DThe German-French friendship threatens to collapse due to the war in Ukraine. This is the impression that Federal Chancellor Olaf Scholz and President Emmanuel Macron are currently conveying. In record time they have destroyed the hope that they could form a solid team for Europe despite all the differences in times of greatest possible threat. It has long been known that there is no chemistry between the taciturn Chancellor and the talkative President. Their relationship has reached a new low in the dispute over ground troops and Taurus refusal, which is putting a strain on Europe's cohesion.

The problem lies deeper than the president's flippant response to a late-night journalist's question. Macron stated that from now on he would “rule out nothing” for France in the fight against Russian imperialism, including the sending of ground troops. As commander-in-chief of the armed forces of an independent nuclear power, Macron can cultivate this form of verbal deterrence. Macron is thus moving on to strategic ambiguity, which leaves the opponent unclear about what reactions he has to fear. It is another matter that without reassurance from the allies this is unskillful and not very credible. A sharp blade is needed for saber rattling.

But that doesn't justify how ruthlessly Scholz has shown Macron since then. Although the President has never asked others to do the same or even send soldiers to Ukrainian soil, the Chancellor tirelessly creates this impression. In doing so, he promotes a misleading perception of Macron. The undeserved head of state is not a warmonger who would carelessly send combat troops. Unlike his two predecessors at the Élysée in Libya and Mali, he did not order a new foreign deployment, but rather withdrew soldiers from the Sahel region.

Scholz ruthlessly parades Macron

Franco-German relations were never free of strife and envy. But rarely have a Chancellor and a President fought so bitterly for leadership in Europe instead of moving forward together. At the heart of the dispute is the question of how best to contain Putin's aggressiveness. From now on, Macron will rely on deterrence, Scholz will continue to rely on restraint. Macron wants to admit Ukraine into NATO as quickly as possible, Scholz would rather wait and see. France is thus moving closer to the Baltic states and Poland, which have long doubted that Putin can be defeated with red lines.










This text comes from the Frankfurter Allgemeine Sonntagszeitung.




Macron's considerations deserved more attention in Berlin. Is it the best strategy to contain Putin to give him information like an open book about arms stocks and the red lines of European support? Macron has come to believe that Putin is becoming increasingly aggressive. French fighter jets patrolling international airspace over the Black Sea recently faced Russian shoot-down threats.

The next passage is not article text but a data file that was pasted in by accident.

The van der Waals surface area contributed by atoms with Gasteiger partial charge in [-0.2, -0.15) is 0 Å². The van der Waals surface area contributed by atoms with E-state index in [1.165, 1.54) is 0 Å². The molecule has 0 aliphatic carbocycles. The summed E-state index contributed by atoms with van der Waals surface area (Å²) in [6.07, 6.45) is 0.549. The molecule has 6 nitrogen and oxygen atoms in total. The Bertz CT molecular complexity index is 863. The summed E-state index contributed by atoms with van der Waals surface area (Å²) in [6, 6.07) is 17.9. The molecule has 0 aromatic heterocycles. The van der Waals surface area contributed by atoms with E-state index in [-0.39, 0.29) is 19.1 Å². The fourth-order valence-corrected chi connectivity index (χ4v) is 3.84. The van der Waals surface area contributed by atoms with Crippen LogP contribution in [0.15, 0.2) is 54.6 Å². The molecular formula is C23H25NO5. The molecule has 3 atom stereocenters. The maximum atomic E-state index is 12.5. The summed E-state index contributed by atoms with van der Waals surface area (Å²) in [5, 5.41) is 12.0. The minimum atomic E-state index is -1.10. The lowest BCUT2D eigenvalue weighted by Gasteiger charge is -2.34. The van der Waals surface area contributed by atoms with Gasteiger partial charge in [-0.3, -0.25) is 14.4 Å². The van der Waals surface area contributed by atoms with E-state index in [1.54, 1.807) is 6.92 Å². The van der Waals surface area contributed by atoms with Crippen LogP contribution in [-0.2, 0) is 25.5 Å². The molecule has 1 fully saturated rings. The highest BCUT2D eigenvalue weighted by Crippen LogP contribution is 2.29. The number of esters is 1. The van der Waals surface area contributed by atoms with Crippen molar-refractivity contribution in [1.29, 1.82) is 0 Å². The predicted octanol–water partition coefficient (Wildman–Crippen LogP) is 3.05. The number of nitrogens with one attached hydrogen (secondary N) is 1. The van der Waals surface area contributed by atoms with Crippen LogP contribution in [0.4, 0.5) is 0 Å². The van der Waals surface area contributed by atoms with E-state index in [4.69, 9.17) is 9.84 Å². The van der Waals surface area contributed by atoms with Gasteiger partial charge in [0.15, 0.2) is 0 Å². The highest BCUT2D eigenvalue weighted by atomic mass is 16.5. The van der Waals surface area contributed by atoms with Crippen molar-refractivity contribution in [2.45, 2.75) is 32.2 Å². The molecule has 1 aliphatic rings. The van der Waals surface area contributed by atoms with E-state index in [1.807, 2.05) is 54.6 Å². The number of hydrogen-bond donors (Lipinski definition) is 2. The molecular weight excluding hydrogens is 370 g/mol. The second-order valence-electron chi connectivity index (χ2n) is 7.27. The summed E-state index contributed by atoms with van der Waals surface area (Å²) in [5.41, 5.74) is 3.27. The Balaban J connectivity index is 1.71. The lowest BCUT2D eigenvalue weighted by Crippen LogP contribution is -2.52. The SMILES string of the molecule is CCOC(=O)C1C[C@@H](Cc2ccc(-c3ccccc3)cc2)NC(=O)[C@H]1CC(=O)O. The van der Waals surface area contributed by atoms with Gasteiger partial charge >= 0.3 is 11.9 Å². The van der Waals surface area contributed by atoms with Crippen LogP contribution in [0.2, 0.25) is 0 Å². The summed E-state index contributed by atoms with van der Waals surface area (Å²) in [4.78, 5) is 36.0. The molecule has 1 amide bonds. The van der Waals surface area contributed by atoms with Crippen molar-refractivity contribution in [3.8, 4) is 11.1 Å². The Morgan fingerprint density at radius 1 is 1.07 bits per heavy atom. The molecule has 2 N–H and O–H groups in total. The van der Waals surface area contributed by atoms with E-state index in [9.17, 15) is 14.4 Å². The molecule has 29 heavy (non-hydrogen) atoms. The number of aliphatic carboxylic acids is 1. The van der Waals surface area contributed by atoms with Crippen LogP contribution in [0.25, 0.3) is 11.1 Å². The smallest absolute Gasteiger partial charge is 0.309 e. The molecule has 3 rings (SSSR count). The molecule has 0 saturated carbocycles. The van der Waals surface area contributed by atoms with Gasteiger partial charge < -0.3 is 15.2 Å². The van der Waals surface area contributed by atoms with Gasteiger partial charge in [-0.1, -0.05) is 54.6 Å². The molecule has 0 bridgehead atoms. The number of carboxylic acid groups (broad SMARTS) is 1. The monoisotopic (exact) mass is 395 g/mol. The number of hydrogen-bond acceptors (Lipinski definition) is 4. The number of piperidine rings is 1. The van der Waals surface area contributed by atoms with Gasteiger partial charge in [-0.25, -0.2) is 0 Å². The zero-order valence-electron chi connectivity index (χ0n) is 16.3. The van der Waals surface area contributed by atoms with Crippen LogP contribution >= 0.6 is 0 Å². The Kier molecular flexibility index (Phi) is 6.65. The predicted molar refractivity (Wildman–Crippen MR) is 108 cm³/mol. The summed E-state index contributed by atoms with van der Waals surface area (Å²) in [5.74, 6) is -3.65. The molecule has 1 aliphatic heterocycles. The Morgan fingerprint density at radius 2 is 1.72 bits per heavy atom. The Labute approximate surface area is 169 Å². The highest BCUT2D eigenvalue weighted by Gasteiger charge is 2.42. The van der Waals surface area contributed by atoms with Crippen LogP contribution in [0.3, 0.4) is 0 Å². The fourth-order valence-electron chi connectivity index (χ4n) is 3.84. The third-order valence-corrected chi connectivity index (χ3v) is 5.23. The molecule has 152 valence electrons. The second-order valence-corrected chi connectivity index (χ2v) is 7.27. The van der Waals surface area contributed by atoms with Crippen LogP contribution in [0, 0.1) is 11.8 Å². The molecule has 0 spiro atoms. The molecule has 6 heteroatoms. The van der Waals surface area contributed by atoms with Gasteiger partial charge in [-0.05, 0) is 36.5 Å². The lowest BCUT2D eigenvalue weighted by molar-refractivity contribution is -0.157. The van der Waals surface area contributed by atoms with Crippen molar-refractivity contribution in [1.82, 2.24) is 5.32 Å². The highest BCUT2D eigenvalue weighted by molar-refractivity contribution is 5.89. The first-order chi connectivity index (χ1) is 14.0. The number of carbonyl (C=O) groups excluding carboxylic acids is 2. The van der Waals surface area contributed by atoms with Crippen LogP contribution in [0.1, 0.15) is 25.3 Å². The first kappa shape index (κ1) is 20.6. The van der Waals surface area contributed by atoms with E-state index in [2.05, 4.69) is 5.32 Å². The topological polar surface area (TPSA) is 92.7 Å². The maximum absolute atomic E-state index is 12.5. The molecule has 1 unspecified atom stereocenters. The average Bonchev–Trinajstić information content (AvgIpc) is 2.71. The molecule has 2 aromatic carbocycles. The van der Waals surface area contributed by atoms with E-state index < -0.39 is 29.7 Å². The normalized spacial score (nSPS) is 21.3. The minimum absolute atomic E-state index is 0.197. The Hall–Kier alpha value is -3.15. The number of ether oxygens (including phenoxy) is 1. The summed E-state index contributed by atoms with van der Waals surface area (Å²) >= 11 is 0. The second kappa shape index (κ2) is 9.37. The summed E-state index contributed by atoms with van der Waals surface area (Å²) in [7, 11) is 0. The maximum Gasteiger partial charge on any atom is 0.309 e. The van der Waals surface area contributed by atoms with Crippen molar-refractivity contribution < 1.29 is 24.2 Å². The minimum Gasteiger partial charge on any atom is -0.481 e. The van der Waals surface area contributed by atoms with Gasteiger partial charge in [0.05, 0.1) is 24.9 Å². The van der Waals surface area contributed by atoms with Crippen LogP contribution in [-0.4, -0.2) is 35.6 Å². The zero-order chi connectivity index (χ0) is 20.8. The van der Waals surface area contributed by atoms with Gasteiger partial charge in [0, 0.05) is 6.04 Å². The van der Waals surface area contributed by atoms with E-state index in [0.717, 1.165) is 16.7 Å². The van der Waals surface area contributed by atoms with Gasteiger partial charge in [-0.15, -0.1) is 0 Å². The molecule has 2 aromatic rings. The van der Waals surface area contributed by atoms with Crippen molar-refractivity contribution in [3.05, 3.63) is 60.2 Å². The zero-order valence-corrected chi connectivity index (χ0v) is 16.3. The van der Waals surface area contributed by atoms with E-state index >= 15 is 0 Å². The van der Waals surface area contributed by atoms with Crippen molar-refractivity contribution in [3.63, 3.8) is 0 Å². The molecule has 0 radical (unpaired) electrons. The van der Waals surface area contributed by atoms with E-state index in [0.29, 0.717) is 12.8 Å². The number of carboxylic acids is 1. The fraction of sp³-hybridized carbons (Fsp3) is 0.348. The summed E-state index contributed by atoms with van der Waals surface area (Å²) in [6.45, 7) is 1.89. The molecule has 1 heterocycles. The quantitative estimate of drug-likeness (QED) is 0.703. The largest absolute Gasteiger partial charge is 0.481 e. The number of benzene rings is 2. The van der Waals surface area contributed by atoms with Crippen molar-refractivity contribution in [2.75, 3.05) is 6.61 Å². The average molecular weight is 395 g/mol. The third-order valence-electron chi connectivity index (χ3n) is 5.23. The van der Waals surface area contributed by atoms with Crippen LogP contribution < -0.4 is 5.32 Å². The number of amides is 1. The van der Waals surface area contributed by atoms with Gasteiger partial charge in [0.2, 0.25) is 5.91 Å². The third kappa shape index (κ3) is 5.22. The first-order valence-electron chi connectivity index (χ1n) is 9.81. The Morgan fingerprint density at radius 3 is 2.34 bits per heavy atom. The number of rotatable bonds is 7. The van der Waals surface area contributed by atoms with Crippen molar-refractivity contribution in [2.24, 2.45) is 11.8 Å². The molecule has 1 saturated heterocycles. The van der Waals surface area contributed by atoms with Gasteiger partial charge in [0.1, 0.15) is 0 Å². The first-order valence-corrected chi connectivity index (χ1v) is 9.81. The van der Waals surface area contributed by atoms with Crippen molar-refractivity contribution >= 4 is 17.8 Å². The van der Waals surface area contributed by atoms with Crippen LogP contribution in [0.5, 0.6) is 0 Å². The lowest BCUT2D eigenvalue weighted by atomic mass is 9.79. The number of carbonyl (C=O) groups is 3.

The incident accelerated a semantic shift. In the future, Macron sees Putin's military defeat as necessary to guarantee Europe's security. His credibility suffers above all from the fact that French arms deliveries to Ukraine lag far behind those of Germany and Great Britain. Macron's room for maneuver is limited by a debt burden that amounts to more than three trillion euros. That's why Macron hopes so much for European bonds for defense spending.

Taunts are out of place

Like Scholz, the president's goal is not to become a war party. But it is burned into France's collective memory that the longing for peace is not enough to avoid being drawn into war. The traumatic experience of the German attack in 1940 after years of desperate peace negotiations is kept alive by current book publications. Most recently, the long-time ambassador to the USA Gérard Araud assessed the failure of the peace efforts in his book “We were alone”.

Far too often, what is overlooked in Berlin is that France, a founding member of NATO, also trusts in the transatlantic alliance's promise of protection. The calmness with which Paris reacts to Putin's nuclear threats is not only based on its own nuclear arsenal. The history of the Soviet nuclear power is much more closely maintained than in Germany. People in Paris salons are currently fond of telling how President Charles de Gaulle reacted unmoved to the Soviet ambassador's threat to wipe out Paris with an atomic bomb in the 1963 Berlin dispute. “Very well, Mr. Ambassador, then we will die together!” the founder of the state is said to have replied dryly.

The return to the European community of shared destiny that binds Germany and France is becoming more and more urgent. Otherwise there is a risk of security policy fragmentation, which the Kremlin has long aimed at. It is high time for conciliatory tones. Contempt for France is just as misplaced as Macron's taunts about the first attempts to support Ukraine with “helmets and sleeping bags”.

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